So where should we begin? For me, it is significant that the first step King Benjamin taught his people about becoming Saints was to yield “to the enticings of the Holy Spirit” (Mosiah 3:19). Learning to yield is foundational in the tests that follow. It is certainly prerequisite to more advanced tutorials that require us to be “meek, humble, patient, full of love, [and] willing to submit” to whatever the Lord requires (Mosiah 3:19). The word “yield” reminds me of another verb—to let—as in “let the solemnities of eternity rest upon your minds” (D&C 43:34), or “let your hearts be comforted” (D&C 98:1), or “let your hearts rejoice” (D&C 100:12).
If we commit our hearts and minds to love and serve God and our neighbors, our “small” deeds will bring about something “great” in us in time (see D&C 64:32–34). “Becoming Christlike is a lifetime pursuit,” taught President Benson, “and very often involves growth and change that is slow, almost imperceptible.”14 If we are in a hurry, the growth is imperceptible, but as we slow down, the Holy Ghost can help us recognize true progress—renewing our hope even as He teaches us what we yet lack to become like Christ (see Moroni 8:26; 2 Nephi 32:5).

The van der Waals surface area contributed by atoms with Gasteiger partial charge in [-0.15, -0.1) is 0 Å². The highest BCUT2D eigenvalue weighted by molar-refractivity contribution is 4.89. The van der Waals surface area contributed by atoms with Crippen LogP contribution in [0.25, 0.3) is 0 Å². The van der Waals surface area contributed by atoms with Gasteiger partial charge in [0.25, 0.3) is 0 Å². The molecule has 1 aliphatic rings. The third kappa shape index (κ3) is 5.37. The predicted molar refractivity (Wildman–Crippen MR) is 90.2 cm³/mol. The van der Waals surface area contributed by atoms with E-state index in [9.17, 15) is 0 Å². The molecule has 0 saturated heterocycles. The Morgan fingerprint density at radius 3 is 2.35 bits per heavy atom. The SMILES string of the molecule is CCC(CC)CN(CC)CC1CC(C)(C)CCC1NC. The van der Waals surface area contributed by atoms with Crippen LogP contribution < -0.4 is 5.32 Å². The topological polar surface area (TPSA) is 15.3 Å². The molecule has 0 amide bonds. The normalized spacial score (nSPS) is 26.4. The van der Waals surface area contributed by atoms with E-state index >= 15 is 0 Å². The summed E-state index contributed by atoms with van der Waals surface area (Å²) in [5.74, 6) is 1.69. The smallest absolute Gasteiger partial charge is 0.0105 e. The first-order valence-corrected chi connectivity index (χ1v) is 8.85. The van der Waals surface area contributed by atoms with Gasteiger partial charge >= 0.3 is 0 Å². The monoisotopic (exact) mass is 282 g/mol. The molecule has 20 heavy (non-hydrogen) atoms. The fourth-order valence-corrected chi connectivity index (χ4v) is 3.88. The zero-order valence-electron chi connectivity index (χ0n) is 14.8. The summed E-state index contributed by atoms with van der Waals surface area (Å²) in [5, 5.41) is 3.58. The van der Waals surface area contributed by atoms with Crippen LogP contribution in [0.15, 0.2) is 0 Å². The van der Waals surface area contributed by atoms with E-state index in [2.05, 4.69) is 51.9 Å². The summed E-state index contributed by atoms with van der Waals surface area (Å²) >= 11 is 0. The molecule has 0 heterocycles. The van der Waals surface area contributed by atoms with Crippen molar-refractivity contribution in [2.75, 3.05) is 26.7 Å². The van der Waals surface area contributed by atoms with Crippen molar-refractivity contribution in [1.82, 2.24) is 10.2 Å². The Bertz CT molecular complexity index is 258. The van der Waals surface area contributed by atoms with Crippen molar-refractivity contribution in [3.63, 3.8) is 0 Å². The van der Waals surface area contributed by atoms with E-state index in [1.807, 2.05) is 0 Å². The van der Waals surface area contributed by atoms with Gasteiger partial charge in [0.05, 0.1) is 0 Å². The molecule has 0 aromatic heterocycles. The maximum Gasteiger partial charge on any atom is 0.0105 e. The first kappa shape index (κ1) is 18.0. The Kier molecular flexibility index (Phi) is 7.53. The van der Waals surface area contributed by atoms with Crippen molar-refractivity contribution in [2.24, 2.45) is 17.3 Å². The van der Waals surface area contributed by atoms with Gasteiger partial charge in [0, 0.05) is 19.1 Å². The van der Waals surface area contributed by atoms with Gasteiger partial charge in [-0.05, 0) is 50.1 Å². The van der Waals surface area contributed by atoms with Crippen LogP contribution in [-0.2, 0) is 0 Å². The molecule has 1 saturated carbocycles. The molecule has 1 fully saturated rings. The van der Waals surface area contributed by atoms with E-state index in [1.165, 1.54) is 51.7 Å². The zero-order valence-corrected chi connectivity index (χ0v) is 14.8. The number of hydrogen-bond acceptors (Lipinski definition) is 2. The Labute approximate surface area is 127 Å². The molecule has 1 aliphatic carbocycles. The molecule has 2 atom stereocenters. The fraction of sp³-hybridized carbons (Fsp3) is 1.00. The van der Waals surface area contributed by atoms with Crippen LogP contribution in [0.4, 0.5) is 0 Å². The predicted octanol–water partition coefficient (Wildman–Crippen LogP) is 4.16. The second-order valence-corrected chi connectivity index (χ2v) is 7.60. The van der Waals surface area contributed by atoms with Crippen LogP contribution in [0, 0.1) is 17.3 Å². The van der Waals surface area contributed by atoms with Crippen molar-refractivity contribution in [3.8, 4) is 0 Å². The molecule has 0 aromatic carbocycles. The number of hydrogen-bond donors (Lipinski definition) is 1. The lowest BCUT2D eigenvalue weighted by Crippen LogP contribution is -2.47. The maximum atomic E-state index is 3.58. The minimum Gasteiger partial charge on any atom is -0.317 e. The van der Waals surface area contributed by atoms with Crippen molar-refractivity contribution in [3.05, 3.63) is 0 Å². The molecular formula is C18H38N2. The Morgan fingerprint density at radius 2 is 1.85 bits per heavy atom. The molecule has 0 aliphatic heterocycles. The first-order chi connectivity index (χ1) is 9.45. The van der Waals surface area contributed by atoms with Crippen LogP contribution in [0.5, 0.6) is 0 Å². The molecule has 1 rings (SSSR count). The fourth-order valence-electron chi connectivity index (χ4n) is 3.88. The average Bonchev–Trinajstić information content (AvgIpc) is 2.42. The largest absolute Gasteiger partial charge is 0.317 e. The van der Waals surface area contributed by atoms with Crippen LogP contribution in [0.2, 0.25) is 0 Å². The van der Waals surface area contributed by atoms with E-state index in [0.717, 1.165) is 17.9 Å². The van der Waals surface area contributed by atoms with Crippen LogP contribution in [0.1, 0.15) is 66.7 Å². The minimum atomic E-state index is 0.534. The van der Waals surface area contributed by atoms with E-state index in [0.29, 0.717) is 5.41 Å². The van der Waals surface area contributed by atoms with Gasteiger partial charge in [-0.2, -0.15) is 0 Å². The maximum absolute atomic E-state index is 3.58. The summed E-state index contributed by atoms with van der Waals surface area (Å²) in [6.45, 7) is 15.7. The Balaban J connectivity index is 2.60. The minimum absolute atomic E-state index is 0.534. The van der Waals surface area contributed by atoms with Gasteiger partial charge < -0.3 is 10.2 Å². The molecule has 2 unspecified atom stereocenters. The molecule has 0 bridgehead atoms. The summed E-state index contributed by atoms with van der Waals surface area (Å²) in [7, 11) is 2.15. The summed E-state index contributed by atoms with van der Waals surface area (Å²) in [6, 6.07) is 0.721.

Perhaps all this was summarized in eight words by the Psalmist long ago: “Be still, and know that I am God” (Psalm 46:10). The Lord reaffirmed that counsel in our day during a time of great commotion for the Prophet Joseph and early members of the Church: “Be still, and know that I am God” (D&C 101:16). I suppose that can be read as two separate commands, but I think it works especially well as a statement of cause and effect. If we will be still, put God first, call on Him first, and wait on Him always, then we will come to discern His still, small voice reminding us how well He knows us and how much He loves us, and He will teach us how to love and serve our neighbors as ourselves (see 1 Kings 19:11–12; 1 Nephi 17:45). As we do so, the promise is sure, “even peace in this world, and eternal life in the world to come” (D&C 59:23).